The problem Apple have is that they've parked their cash in a location where no tax is paid - US considers it to be in Ireland so they won't tax it until it comes back into the US while Ireland consider it to be "stateless" so isn't taxed in Ireland. Basically to use the money Apple will need to pay the normal tax on it except they seem to be holding out for the US treasury to annouce a special amnesty to all US companies to repatriate overseas captial without having to pay (the full) tax .... probably wrapped up as a "helping US companies bring overseas money back to invest in US jobs" measure or something like that -- they did this once before so everyone like Apple etc is assuming they'll do it again. And in the meantime they can use the cash pile as collateral to raise enourmous money on bonds at low interest (because if necessary they could redeem all the bonds with the 70% of the Irish cash pile that would be left if they pulled it back to the US and paid tax)
"As I recall one of the problems Apple have is if they try to bring the cash back into the US they'll be hit with something like 30% tax so effectively they have this huge cash pile showing up as profit but they can't use it for anything."
That's not a problem: you just bring the cash into the US and pay the 30% tax and then use the other 70% for stuff you want to do. I see no difficulties.
"If, as Apple have claimed, they have already paid tax on this income earned in other territories, why does the US feel it has any kind of entitlement to 35% of it?"
Well, aside from any logic, it is consistent with other rulings on tax in the US.
I have some sympathy with this approach: if you are a UK subject, for example, you pay UK income tax and if you are resident in France then you obey French law. That will have disadvantages, sure, but what's the logic of not doing so? Do we say that when we're in another country that we don't have to obey the law? Or that if we make a billion quid we don't have to pay tax on it if we're paid the cash while on holiday?
I'm sorry, but I can't see your point. As far as I can see, Apple have said that this income has already been taxed where it was earned. I'm questioning the law, why does the US Federal Government think that it has a right to tax money not made in the US? The law is wrong, and Apple (of for that matter if your ideological view support Google) were right to point this out. Under US federal law, they aren't doing anything unlawful. They simply do not have to repatriate the cash.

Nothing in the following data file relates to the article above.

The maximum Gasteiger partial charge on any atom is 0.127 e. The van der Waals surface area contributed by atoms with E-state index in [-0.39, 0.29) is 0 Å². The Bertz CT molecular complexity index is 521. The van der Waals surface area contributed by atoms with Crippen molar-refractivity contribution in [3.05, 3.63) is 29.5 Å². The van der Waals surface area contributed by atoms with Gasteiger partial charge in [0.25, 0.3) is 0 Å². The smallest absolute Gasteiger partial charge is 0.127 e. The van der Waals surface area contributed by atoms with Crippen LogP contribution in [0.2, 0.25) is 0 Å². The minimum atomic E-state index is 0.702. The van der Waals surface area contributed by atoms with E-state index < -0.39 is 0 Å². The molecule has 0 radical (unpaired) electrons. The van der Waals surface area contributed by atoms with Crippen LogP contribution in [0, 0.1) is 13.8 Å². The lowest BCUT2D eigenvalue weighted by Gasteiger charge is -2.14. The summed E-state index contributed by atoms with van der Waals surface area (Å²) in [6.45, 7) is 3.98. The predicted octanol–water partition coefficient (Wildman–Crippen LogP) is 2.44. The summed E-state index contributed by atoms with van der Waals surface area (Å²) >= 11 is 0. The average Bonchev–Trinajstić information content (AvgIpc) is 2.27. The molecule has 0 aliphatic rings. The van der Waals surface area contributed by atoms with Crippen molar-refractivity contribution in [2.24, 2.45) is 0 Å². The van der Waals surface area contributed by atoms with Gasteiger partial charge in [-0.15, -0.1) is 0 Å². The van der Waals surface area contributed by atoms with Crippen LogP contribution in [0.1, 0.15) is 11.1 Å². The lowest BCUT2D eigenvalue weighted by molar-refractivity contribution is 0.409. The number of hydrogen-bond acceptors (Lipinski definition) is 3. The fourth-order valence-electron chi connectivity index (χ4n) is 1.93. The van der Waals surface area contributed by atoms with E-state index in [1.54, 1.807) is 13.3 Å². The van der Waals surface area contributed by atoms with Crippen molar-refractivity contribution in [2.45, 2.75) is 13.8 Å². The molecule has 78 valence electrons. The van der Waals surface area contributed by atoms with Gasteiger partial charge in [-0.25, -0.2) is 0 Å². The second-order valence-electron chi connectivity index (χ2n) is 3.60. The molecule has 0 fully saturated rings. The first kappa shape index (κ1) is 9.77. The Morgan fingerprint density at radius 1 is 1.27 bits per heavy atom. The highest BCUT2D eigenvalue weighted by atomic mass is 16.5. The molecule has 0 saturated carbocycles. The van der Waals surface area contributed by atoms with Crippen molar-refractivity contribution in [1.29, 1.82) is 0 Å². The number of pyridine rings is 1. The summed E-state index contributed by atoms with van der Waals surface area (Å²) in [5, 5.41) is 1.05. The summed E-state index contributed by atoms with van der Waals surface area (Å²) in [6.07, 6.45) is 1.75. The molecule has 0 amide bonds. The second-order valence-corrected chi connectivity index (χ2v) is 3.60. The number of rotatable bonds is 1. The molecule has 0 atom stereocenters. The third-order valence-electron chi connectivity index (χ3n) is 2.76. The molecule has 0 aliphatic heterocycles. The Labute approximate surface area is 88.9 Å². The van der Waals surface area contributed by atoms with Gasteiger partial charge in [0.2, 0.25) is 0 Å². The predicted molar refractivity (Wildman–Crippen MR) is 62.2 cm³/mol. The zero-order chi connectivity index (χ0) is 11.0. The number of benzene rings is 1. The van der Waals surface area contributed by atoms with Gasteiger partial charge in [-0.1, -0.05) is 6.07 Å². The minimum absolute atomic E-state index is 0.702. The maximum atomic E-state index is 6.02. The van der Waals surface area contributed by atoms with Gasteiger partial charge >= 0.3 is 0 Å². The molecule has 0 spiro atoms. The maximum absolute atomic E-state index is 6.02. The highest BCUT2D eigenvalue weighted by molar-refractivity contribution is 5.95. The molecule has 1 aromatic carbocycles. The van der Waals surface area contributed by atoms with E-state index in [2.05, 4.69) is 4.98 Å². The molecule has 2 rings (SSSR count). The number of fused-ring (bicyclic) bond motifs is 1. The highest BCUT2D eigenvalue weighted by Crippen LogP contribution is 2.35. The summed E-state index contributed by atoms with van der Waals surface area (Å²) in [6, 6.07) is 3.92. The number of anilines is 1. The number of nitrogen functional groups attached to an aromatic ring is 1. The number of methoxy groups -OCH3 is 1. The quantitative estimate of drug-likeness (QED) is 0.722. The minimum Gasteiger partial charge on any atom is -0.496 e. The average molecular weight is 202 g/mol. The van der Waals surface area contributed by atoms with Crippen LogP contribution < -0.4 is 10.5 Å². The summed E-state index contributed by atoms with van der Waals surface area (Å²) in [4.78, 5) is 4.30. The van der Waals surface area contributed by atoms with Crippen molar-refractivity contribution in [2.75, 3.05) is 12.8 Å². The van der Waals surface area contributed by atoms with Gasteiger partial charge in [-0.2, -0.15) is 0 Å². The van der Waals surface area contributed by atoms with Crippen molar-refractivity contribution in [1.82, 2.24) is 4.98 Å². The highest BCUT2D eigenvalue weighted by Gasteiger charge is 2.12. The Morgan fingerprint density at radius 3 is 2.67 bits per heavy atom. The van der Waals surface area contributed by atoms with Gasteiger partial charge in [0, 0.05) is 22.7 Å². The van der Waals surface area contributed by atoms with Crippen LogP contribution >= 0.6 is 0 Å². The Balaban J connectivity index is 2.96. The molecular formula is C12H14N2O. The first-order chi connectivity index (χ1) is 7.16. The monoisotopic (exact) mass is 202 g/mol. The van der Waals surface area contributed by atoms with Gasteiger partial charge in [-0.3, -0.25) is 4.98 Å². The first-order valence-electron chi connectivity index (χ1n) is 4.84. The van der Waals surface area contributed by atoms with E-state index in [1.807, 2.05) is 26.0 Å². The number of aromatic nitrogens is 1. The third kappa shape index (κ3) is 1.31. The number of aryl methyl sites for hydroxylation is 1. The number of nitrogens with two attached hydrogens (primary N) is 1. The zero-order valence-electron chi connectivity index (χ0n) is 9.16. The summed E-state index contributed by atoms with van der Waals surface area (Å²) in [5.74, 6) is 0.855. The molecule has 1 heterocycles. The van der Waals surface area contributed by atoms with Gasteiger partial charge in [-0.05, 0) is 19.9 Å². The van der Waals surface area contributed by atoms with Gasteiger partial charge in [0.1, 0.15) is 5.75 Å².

As a UK subject that has lived and worked in France, I paid income tax in the state where I resided (France). I didn't pay a single penny of income tax in the UK as it wasn't earned there, neither was I required to. Why should I?
"I'm questioning the law, why does the US Federal Government think that it has a right to tax money not made in the US? "
They have, or take, the right to tax the income of their citizens; what real relevance is it where the income started? What matters is that it's income of a USian.
"Exactly. I mean they'd *only* be left with erm $70 billion so well that would leave them a bit short..."
That's got nothing to do with anything whatsoever. The point is that the US government isn't entitled to a single cent of money that was made outside of it's borders. Doesn't matter if it is $10 or if it is $100 billion.
Tell that to the US IRS - if you are a USA citizen and earning money anywhere in the world they'll try and tax you, less any credit that may (or may not) accrue if you've already paid tax in a country which has a tax treaty with the USA.
Theoretically it's possible to end up with a 100+% overall tax rate.
"What I don't understand (tax issues aside) is why the shareholders don't demand a goodly-sized cut of the $100bn cash reserve as a dividend?"
Because the shareholders didn't buy the shares for the dividend, they bought the shares in expectation of a rising stock price. They're not investors, they're speculators, and that $100 billion cash pile actually does more to boost the stock price when it's off-shore and untaxed, than it would if it was turned into a $70billion on-shore cash pile, and was available to pay dividends.